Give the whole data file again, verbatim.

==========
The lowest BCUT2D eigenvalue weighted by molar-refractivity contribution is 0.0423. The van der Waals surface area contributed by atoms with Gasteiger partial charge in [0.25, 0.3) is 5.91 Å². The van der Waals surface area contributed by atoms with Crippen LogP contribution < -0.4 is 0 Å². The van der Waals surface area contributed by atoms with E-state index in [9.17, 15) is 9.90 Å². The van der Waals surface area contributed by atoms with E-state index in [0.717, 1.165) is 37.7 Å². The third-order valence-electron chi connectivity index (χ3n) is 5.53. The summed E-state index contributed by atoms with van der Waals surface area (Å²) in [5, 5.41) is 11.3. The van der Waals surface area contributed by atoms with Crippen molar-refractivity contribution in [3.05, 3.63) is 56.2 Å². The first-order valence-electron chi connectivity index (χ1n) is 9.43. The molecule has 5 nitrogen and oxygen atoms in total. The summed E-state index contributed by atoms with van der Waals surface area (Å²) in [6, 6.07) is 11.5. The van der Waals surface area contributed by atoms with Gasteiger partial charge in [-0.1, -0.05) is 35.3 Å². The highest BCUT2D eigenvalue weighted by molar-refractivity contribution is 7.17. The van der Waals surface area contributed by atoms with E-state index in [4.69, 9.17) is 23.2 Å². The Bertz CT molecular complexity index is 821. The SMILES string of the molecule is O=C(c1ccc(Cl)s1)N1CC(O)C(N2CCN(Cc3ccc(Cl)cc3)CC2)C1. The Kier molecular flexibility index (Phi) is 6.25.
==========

The lowest BCUT2D eigenvalue weighted by molar-refractivity contribution is 0.0423. The van der Waals surface area contributed by atoms with Gasteiger partial charge in [0.25, 0.3) is 5.91 Å². The van der Waals surface area contributed by atoms with Crippen LogP contribution < -0.4 is 0 Å². The van der Waals surface area contributed by atoms with E-state index in [9.17, 15) is 9.90 Å². The van der Waals surface area contributed by atoms with E-state index in [0.717, 1.165) is 37.7 Å². The third-order valence-electron chi connectivity index (χ3n) is 5.53. The summed E-state index contributed by atoms with van der Waals surface area (Å²) in [5, 5.41) is 11.3. The van der Waals surface area contributed by atoms with Crippen molar-refractivity contribution in [3.05, 3.63) is 56.2 Å². The first-order valence-electron chi connectivity index (χ1n) is 9.43. The molecule has 5 nitrogen and oxygen atoms in total. The summed E-state index contributed by atoms with van der Waals surface area (Å²) in [6, 6.07) is 11.5. The van der Waals surface area contributed by atoms with Gasteiger partial charge in [-0.1, -0.05) is 35.3 Å². The highest BCUT2D eigenvalue weighted by molar-refractivity contribution is 7.17. The van der Waals surface area contributed by atoms with E-state index in [4.69, 9.17) is 23.2 Å². The Bertz CT molecular complexity index is 821. The SMILES string of the molecule is O=C(c1ccc(Cl)s1)N1CC(O)C(N2CCN(Cc3ccc(Cl)cc3)CC2)C1. The Kier molecular flexibility index (Phi) is 6.25.